Nevertheless, there is a growing animal protection movement in China. Public awareness around such issues is reportedly increasing, and the country now has more than 200 registered organisations advocating for wildlife protection and animal welfare—compared to just one in 1992.
China has planted more trees than any other country in the world. Their reforestation efforts aim to restore forests, combat desertification, and reduce the risk of flash flooding. By 2015, China had planted an area of forest three times the size of the UK.
The country has spent over US$100 billion on reforestation since the 1990s, in part due to their Grain for Green programme which pays farmers to transform their cropland into forests.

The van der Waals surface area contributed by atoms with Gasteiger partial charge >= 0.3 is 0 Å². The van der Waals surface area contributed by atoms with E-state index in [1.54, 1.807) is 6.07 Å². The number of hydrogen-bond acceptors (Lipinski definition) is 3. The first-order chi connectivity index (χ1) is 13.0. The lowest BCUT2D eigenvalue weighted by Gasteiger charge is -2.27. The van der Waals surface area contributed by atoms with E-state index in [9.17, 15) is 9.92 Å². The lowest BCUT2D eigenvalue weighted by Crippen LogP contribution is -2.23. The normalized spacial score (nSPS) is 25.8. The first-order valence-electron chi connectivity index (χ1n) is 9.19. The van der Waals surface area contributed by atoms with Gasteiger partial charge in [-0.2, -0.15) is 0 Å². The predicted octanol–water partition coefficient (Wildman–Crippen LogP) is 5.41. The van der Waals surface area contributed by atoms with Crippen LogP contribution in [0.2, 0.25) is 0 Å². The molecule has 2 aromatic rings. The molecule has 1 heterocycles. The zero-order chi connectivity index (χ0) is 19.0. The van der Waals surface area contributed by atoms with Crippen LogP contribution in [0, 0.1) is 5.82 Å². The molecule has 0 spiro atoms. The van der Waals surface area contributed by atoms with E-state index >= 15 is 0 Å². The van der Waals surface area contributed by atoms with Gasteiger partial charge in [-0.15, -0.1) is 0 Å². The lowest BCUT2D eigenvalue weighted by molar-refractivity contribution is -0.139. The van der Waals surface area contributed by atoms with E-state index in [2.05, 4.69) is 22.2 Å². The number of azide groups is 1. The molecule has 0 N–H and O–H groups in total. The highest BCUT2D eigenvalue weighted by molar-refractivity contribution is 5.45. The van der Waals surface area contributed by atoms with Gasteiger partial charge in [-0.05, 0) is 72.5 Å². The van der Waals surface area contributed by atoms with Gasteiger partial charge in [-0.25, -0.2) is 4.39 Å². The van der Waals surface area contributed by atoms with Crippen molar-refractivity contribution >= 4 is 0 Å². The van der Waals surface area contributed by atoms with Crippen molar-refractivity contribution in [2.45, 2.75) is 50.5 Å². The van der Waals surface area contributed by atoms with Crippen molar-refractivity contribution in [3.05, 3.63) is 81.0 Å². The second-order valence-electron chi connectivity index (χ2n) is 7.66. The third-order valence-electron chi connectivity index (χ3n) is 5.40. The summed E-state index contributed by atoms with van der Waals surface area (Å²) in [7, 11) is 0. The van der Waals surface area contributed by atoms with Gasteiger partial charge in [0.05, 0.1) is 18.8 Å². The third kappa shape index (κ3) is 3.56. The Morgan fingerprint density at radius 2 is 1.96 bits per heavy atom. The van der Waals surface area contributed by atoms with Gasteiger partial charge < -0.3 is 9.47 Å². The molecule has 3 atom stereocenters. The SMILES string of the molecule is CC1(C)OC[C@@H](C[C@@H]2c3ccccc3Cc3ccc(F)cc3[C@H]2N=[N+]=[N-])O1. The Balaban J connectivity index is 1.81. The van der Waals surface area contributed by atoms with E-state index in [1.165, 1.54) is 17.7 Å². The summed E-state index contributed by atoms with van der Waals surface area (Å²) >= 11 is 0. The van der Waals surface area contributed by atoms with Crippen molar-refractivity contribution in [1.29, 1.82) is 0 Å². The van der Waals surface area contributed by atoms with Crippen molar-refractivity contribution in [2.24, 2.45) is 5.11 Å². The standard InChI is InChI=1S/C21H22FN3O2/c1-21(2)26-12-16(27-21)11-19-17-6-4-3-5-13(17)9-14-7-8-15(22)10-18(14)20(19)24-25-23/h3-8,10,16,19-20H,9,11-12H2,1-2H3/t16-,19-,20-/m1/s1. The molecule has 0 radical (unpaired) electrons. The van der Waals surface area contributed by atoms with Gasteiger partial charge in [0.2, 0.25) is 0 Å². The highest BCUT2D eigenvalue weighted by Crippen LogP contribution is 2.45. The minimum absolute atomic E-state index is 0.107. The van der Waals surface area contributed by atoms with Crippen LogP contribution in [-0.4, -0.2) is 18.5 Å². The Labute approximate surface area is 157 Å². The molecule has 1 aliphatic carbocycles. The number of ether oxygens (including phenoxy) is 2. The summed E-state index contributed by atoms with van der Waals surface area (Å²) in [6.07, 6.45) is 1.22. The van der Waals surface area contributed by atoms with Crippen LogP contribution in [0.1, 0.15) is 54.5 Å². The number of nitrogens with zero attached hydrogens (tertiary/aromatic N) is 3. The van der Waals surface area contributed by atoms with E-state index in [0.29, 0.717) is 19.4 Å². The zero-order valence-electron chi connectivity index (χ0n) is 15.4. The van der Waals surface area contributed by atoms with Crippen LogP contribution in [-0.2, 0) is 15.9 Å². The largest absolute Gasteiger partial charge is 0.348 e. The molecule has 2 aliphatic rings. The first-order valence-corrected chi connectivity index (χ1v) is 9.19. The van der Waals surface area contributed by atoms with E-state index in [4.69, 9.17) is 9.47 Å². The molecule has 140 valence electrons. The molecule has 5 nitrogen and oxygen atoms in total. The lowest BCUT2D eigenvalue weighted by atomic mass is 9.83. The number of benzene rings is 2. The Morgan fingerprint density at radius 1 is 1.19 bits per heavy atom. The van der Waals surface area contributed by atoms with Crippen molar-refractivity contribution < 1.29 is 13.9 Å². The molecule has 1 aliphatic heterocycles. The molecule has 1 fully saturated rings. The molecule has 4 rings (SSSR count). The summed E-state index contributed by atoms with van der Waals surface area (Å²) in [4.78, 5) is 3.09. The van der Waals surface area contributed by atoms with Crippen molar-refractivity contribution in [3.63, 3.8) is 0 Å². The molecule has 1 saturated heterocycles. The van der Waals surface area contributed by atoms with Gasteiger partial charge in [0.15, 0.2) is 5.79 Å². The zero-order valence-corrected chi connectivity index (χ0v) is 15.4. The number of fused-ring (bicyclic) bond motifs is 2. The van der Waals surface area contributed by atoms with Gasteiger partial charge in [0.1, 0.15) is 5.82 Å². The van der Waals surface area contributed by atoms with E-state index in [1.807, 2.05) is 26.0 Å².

But an assessment of China’s reforestation efforts reveals trouble in paradise. Most cropland that has been "reforested" are too simple in structure and use only one type of tree. This is of little value to wildlife which thrives in complex, multi-species forests. Researchers have since urged the Chinese government to focus on natural regeneration, where land is left untouched for forests to grow naturally.
Regardless, China is taking the lead in greening the planet, and its reforestation programme has contributed to the absorption of over 700 million tonnes of carbon, contributing to the fight against climate change.
China is the world’s biggest producer and consumer of fish—producing 40 percent and consuming 38 percent of the world’s fish. This has had a dire effect on the South China Sea, their main fishing ground, where fish numbers have plummeted to just 5 to 30 percent of levels in the 1950s.